Investment advisors tell us… that as we get older we should take fewer risks with our investments and focus more on safety. This is because a young person has the opportunity for the market to “come back” after one of its periodic sell-offs. In addition, if you are still in the earning phase of your life you aren’t relying on your investments for your income but if you are retired it is an entirely different ball game. In todays article, Dennis Miller looks at the Illusion of safe investing. ~Tim McMahon, editor
The Illusion of Safe Investing
Retirees are often more concerned with the return of their money than the return on their money. It’s understandable; after our peak earning years have passed financial safety becomes our primary concern since the opportunity to earn back investment losses is essentially over.
My high school graduating class celebrated its 50th reunion in 2008. Since then I’ve noticed more and more friends losing their spouses, many after fifty or so years of marriage. As expected, the widows club is growing at a faster pace than the widowers group. Biology and the plain fact that women often marry men a few years older than they are mean that’s unlikely to change.
It is hard enough to lose your spouse, but when the more financially savvy partner passes away, whether it’s the husband or wife, stress on the survivor compounds quickly. Widows and widowers often feel helpless and vulnerable when forced to handle tasks their spouse had usually managed.
A recently widowed friend mentioned to my wife that her banker had called to say that one of her CDs was maturing and wanted instructions about what to do. The friend rolled it into another five-year CD because her banker said it was safe. After all, CDs are FDIC-insured, and she didn’t want to lose her money. In addition, he reassured her it was a very good, competitive rate. Not knowing what to do, she asked one of her children for advice and was told the same thing: a CD is a smart and safe option.
Come on folks, what would you expect her banker to say? “Our interest rates are in the toilet, they do not keep up with inflation, and if you were my mom I would tell you to take your money elsewhere,” isn’t likely to keep him in a job.
Instead, he did what any banker would do. He pointed out two true facts and assured the new widow she would not lose her money. But notice his lie of omission; while the rate on five-year CDs at his bank may have been very competitive, it’s unlikely it was higher than 1.6% or so. That rate won’t even keep up with inflation, which is the easiest way to lose buying power.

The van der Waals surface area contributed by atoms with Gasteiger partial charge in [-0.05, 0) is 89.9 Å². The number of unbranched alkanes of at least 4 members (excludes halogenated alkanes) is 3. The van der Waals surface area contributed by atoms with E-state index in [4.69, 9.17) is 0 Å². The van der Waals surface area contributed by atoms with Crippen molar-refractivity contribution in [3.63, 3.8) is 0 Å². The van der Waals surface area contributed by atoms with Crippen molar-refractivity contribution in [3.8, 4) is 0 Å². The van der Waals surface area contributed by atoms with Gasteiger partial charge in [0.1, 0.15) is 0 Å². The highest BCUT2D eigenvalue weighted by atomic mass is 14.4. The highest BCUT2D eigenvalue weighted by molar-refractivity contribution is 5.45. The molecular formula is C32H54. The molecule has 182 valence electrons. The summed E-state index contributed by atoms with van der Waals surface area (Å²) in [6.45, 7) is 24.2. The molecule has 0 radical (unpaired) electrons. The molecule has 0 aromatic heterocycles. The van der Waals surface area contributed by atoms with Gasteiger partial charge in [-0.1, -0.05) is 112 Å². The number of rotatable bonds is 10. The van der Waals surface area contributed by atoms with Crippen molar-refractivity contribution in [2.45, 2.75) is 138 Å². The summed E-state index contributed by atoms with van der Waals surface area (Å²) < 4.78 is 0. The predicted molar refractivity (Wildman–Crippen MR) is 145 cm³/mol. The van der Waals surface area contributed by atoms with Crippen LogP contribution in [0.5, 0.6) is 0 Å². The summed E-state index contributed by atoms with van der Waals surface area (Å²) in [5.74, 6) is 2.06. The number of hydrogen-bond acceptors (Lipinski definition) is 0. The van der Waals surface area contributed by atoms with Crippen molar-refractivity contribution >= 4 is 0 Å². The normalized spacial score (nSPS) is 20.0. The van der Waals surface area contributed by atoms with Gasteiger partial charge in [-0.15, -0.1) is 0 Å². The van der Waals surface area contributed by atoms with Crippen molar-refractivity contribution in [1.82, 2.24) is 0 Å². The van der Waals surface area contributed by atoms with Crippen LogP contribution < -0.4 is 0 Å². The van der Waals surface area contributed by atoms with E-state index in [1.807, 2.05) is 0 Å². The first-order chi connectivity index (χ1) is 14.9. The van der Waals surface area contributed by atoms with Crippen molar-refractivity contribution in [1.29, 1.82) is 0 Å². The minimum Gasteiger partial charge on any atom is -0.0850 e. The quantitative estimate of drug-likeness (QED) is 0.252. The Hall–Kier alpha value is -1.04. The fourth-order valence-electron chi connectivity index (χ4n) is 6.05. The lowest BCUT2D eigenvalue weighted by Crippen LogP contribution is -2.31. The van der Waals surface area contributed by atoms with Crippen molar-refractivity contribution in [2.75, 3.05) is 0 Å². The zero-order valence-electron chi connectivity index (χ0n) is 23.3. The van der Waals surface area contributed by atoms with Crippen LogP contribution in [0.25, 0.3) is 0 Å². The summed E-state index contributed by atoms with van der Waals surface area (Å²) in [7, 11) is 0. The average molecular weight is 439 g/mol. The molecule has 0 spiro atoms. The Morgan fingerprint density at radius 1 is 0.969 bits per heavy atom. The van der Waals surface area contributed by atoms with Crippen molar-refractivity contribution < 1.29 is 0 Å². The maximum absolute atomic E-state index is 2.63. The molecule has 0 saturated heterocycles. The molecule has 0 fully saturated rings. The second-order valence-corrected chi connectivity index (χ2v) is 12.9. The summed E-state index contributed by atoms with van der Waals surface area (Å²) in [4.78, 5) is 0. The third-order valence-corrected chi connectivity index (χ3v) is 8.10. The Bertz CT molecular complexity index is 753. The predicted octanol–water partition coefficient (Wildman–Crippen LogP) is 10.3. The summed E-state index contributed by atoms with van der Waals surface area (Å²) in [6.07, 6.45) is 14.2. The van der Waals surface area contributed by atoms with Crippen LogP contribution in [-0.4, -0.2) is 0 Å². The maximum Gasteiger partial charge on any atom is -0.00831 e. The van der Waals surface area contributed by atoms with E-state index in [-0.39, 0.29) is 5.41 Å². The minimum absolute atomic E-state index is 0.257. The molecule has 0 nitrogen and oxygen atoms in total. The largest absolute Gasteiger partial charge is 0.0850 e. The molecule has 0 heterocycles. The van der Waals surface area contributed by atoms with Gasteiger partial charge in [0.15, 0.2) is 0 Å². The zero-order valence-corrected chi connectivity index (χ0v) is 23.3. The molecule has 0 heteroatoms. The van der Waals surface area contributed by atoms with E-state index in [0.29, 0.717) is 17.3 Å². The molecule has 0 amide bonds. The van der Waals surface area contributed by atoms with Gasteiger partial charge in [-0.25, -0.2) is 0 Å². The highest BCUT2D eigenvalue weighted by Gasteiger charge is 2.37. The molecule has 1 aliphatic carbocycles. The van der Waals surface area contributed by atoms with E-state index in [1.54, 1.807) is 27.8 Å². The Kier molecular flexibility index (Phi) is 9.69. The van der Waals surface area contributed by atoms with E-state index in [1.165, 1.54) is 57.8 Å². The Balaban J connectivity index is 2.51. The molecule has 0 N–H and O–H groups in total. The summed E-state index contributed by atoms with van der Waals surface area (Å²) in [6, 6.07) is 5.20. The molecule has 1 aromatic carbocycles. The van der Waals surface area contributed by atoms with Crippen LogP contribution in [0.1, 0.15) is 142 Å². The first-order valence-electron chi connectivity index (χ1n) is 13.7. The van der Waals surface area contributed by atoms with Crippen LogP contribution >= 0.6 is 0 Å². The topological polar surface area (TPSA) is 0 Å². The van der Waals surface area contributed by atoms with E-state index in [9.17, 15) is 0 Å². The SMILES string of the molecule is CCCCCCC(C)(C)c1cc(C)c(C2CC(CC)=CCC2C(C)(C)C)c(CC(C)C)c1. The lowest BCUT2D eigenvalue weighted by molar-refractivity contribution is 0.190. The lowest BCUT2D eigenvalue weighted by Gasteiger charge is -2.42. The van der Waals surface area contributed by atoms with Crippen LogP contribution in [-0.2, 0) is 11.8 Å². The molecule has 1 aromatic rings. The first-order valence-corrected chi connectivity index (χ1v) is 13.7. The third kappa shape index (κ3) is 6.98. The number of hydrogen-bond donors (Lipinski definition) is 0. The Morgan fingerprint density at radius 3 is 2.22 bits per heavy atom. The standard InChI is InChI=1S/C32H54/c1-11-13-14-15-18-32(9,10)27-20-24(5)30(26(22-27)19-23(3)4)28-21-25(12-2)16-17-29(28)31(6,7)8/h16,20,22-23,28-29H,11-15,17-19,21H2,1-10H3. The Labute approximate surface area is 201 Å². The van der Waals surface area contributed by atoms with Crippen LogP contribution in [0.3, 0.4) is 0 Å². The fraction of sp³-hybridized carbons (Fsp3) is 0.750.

At the start of the year, we took a totally unscientific inflation survey of readers of my regular weekly column. The results caused a bit of mild controversy, which I don’t want to dwell on today. Suffice to say, 98.4% of those polled believed the government is underreporting the rate of inflation with the Consumer Price Index. At the end of the day, however, what really matters for retirees is how quickly their personal cost of living is increasing.
So if rolling over your low-interest CDs isn’t the answer, what is?
Unfortunately, there is no one-step solution. To start, both spouses need to know how to manage money. Most couples won’t pass away on the same day, so both partners need to be on top their finances. That includes knowing the basics – account locations and balances – and knowing how to research a stock, balance a portfolio, minimize fees, and create a steady stream of income. It includes knowing when and where to ask for help and whom you can trust for forthright answers.
Managing your retirement portfolio isn’t a one-time event. It shouldn’t run your life, but it does mean setting aside time and resources for research, planning, and education. A balanced portfolio will include a multitude of investments, including cash equal to about one-third of the portfolio’s total value. The rest should be diversified across various sectors and may include dividend-paying stocks and exchange-traded funds (ETFs). Including precious metals and investments not denominated in the US dollar can also help hedge against inflation. There can be a lot to learn if one spouse has never so much as balanced a checkbook, so the sooner couples start working together the better.
There is no one way to go about it, no one-size-fits-all investment. But there is one investing maxim that holds true for all retirees: safety means more than the return of our money; it means the return of our buying power. Low-yield investments like CDs, or basically any investment that locks in money without keeping pace with inflation, do not meet that basic standard of safety.
On Thursday, September 5th I’m bringing together leading experts in how we can get the most out of our retirement finances. Guest speakers include John Stossel, formerly with ABC’s 20/20 and now with Fox Business News, David Walker, former Comptroller General of the United States under Presidents Clinton and Bush, and several others. Click here to find out more and to register (We expect response to be overwhelming, so you may want to reserve your spot now.)
- What are Treasury Inflation Protected Securities (TIPS)?
- Should You Buy an Annuity?
- Does It Make Sense to Pay High Mutual Fund Fees?
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